Exxon Mobil Corp (XOM.N) in coming days will sharply ramp up diesel and gasoline production at its Beaumont, Texas, refinery, people with knowledge of the matter said, winding up a $2 billion expansion first considered nine years ago.
Initial startup of a 250,000 barrels per day (bpd) crude distillation unit (CDU) at the 369,000 bpd refinery is expected by Jan. 31, the sources said, making the Beaumont refinery the second biggest in the United States.
It is the first big expansion to U.S. oil processing in almost 10 years, adding the equivalent of a mid-sized refinery, and beginning operations as scheduled at a time when U.S. President Joe Biden has been encouraging refiners to produce more fuels, or face fines.
An Exxon spokesperson refused to discuss the date of the unit’s initial startup. Exxon has earlier said the unit will begin production in the first quarter of 2023.
“Construction of the new crude unit is completed. We have initiated startup procedures and commissioning is underway,” said Exxon spokesperson Chevalier Gray in an emailed statement. “The unit will add 250,000 barrels per day of all new supply for the refined products market.”
U.S. stockpiles of gasoline and diesel are near five-year lows, and profit margins for producing motor fuels in the U.S. Gulf Coast region are near peak levels.
Refiners are making about $35.40 per barrel using the industry’s crack spread <CL321-1+R>, a profit measure which compares the cost of crude oil to sale prices for diesel and gasoline, according to Refinitiv.
“Right now, margins are sensational,” said Garfield Miller, president of refining investment banker Aegis Energy Advisers Corp.
“These margins tell you that as far as the U.S. Gulf Coast is concerned, there is plenty of demand relative to supply.”
Shale Oil To Diesel
The new CDU, called BLADE for the Beaumont Light Atmospheric Distillation Expansion project, was under deliberation as early as 2014 and formally approved in 2019. It is intended to process Exxon’s crude oil pumped from the Permian shale field in New Mexico and West Texas.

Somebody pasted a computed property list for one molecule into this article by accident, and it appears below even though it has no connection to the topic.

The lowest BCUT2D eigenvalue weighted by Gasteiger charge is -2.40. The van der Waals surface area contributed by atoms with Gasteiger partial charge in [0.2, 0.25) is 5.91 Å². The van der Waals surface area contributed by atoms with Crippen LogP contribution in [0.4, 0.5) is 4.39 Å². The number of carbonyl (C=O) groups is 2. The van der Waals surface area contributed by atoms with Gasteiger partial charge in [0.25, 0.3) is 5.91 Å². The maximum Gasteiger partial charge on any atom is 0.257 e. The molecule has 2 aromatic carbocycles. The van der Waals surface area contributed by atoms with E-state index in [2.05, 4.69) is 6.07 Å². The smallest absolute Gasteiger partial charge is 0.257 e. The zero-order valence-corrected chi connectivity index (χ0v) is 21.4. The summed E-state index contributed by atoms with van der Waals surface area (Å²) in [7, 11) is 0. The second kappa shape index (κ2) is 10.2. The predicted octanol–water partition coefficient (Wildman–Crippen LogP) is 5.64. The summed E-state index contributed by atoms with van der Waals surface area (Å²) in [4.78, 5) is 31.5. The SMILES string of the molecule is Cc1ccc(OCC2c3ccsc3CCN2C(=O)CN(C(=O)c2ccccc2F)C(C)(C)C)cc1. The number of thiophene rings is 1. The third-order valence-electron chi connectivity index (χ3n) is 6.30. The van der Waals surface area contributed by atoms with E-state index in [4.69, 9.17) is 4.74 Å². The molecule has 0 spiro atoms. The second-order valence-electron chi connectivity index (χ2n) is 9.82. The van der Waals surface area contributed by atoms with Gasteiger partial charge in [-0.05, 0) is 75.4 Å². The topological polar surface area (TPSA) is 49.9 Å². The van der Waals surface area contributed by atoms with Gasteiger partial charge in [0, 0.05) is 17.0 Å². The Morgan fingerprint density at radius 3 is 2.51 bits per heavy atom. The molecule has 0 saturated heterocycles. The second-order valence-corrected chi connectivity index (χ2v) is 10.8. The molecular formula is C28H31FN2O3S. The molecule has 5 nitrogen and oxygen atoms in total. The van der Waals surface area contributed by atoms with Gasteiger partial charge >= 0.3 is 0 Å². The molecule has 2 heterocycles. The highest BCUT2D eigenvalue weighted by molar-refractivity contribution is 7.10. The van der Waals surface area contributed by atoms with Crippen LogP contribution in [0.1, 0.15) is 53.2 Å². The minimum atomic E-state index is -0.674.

Exxon said on Friday the entire cost of BLADE is $2 billion. In a filing published on Sept. 28 with the Texas Comptroller’s office in support of property tax reductions, the company said its total collective investment was $1.2 billion.
Powering up the new equipment will not immediately produce large new volumes of diesel and gasoline. Exxon intends to bring the new CDU up slowly to address possible startup problems, the people said.
The new CDU, which will be the third at Beaumont, will ramp up the refinery’s capacity by 68%. CDUs do the initial work of converting crude into feedstocks for all other units at the refinery.
BLADE was built from modular sections over four years, a period that comprised the COVID-19 pandemic and 2020’s significant fall in motor fuel demand that caused a record annual loss for the No. 1 U.S. oil company.
Operators at the Beaumont refinery this week were cleaning the new CDU of air in preparation to pump in its first crude, the people with knowledge of the matter said. The new CDU will compensate for the refining capacity to be lost at the end of 2023 when Lyondell Basell Industries (LYB.N) closed its 263,776 bpd Houston refinery, said analysts.
“Up until COVID, the U.S. added the equivalent of a world-scale refining facility to existing capacity every year through expansions, de-bottlenecking, and tweaks,” Aegis Energy Advisers’ Miller said.
Since the COVID-19 pandemic started, six U.S. crude oil refineries have shut down reducing U.S. capacity from 18.98 million bpd to 17.9 million bpd, a U.S. Energy Information Administration report published in June.
Exxon’s Beaumont expansion indicates a return to an era of consistent refining capacity gains through processing tweaks and adding new equipment to existing plants.
Several big oil companies are building more refineries outside the United States, said Matthew Blair, managing director of refiners, chemicals, and renewable fuels research at energy banking firm Tudor, Pickering, Holt & Co.
“Overall, there are quite a number of new refineries on the docket this year,” Blair said, citing projects in China, Mexico, Kuwait, and Nigeria.
“This will help rebalance global markets and bring down product cracks,” he added, using the industry term for processing margins.